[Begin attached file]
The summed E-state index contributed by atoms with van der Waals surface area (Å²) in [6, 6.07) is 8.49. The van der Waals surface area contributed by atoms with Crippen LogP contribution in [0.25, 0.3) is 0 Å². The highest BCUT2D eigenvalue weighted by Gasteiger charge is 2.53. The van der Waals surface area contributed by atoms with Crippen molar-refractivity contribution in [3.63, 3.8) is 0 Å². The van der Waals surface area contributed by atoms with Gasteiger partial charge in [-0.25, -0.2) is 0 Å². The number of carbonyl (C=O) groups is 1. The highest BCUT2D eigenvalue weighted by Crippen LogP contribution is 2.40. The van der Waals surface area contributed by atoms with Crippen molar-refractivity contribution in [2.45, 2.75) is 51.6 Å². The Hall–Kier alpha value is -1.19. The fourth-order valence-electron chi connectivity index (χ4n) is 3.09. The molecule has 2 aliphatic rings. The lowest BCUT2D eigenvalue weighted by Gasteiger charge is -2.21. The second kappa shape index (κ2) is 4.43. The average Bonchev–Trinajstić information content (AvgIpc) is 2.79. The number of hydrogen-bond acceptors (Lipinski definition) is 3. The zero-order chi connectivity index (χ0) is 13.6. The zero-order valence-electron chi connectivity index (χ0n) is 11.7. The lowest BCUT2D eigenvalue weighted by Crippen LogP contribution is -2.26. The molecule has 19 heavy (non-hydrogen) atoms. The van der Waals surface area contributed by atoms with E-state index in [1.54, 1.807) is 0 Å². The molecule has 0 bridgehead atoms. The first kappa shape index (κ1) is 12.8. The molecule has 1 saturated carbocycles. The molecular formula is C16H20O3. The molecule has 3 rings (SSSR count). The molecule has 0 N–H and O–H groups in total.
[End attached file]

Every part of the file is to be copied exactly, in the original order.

The summed E-state index contributed by atoms with van der Waals surface area (Å²) in [6, 6.07) is 8.49. The van der Waals surface area contributed by atoms with Crippen LogP contribution in [0.25, 0.3) is 0 Å². The highest BCUT2D eigenvalue weighted by Gasteiger charge is 2.53. The van der Waals surface area contributed by atoms with Crippen molar-refractivity contribution in [3.63, 3.8) is 0 Å². The van der Waals surface area contributed by atoms with Gasteiger partial charge in [-0.25, -0.2) is 0 Å². The number of carbonyl (C=O) groups is 1. The highest BCUT2D eigenvalue weighted by Crippen LogP contribution is 2.40. The van der Waals surface area contributed by atoms with Crippen molar-refractivity contribution in [2.45, 2.75) is 51.6 Å². The Hall–Kier alpha value is -1.19. The fourth-order valence-electron chi connectivity index (χ4n) is 3.09. The molecule has 2 aliphatic rings. The lowest BCUT2D eigenvalue weighted by Gasteiger charge is -2.21. The second kappa shape index (κ2) is 4.43. The average Bonchev–Trinajstić information content (AvgIpc) is 2.79. The number of hydrogen-bond acceptors (Lipinski definition) is 3. The zero-order chi connectivity index (χ0) is 13.6. The zero-order valence-electron chi connectivity index (χ0n) is 11.7. The lowest BCUT2D eigenvalue weighted by Crippen LogP contribution is -2.26. The molecule has 19 heavy (non-hydrogen) atoms. The van der Waals surface area contributed by atoms with E-state index in [1.54, 1.807) is 0 Å². The molecule has 0 bridgehead atoms. The first kappa shape index (κ1) is 12.8. The molecule has 1 saturated carbocycles. The molecular formula is C16H20O3. The molecule has 3 rings (SSSR count). The molecule has 0 N–H and O–H groups in total.